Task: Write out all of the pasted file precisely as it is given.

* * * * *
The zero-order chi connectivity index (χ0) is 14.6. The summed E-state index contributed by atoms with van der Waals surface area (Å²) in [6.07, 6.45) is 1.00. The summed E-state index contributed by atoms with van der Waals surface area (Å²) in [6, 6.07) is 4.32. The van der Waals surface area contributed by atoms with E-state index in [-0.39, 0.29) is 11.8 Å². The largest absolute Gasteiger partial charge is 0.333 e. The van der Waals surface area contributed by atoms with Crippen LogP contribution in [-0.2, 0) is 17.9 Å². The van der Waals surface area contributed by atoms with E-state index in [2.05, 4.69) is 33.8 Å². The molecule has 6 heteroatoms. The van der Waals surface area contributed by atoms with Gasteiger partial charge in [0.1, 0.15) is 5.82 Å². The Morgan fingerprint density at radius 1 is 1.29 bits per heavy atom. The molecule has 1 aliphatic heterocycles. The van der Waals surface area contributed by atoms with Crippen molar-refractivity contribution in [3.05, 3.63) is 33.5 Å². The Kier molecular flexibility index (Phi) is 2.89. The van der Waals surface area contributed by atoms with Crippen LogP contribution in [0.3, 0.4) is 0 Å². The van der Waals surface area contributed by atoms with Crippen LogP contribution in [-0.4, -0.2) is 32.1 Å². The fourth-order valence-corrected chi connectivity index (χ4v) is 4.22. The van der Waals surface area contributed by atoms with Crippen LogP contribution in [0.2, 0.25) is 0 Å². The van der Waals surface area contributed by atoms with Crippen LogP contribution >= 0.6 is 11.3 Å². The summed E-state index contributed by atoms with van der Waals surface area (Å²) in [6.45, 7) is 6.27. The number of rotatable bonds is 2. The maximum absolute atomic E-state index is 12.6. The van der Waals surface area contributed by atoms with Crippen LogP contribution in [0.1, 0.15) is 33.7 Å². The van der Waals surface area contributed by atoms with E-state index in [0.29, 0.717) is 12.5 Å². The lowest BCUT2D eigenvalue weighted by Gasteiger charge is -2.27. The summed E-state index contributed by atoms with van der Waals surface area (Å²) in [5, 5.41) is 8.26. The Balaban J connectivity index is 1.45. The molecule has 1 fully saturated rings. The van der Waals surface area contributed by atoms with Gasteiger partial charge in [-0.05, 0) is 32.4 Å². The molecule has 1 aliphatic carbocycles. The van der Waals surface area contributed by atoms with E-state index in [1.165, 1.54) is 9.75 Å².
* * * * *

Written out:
The zero-order chi connectivity index (χ0) is 14.6. The summed E-state index contributed by atoms with van der Waals surface area (Å²) in [6.07, 6.45) is 1.00. The summed E-state index contributed by atoms with van der Waals surface area (Å²) in [6, 6.07) is 4.32. The van der Waals surface area contributed by atoms with E-state index in [-0.39, 0.29) is 11.8 Å². The largest absolute Gasteiger partial charge is 0.333 e. The van der Waals surface area contributed by atoms with Crippen LogP contribution in [-0.2, 0) is 17.9 Å². The van der Waals surface area contributed by atoms with E-state index in [2.05, 4.69) is 33.8 Å². The molecule has 6 heteroatoms. The van der Waals surface area contributed by atoms with Gasteiger partial charge in [0.1, 0.15) is 5.82 Å². The Morgan fingerprint density at radius 1 is 1.29 bits per heavy atom. The molecule has 1 aliphatic heterocycles. The van der Waals surface area contributed by atoms with Crippen molar-refractivity contribution in [3.05, 3.63) is 33.5 Å². The Kier molecular flexibility index (Phi) is 2.89. The van der Waals surface area contributed by atoms with Crippen LogP contribution in [0.3, 0.4) is 0 Å². The van der Waals surface area contributed by atoms with Crippen LogP contribution in [-0.4, -0.2) is 32.1 Å². The fourth-order valence-corrected chi connectivity index (χ4v) is 4.22. The van der Waals surface area contributed by atoms with Crippen LogP contribution in [0.2, 0.25) is 0 Å². The van der Waals surface area contributed by atoms with Crippen LogP contribution >= 0.6 is 11.3 Å². The summed E-state index contributed by atoms with van der Waals surface area (Å²) in [6.45, 7) is 6.27. The number of rotatable bonds is 2. The maximum absolute atomic E-state index is 12.6. The van der Waals surface area contributed by atoms with Crippen LogP contribution in [0.1, 0.15) is 33.7 Å². The van der Waals surface area contributed by atoms with E-state index in [0.29, 0.717) is 12.5 Å². The lowest BCUT2D eigenvalue weighted by Gasteiger charge is -2.27. The summed E-state index contributed by atoms with van der Waals surface area (Å²) in [5, 5.41) is 8.26. The Balaban J connectivity index is 1.45. The molecule has 1 fully saturated rings. The van der Waals surface area contributed by atoms with Gasteiger partial charge in [-0.05, 0) is 32.4 Å². The molecule has 1 aliphatic carbocycles. The van der Waals surface area contributed by atoms with E-state index in [1.165, 1.54) is 9.75 Å².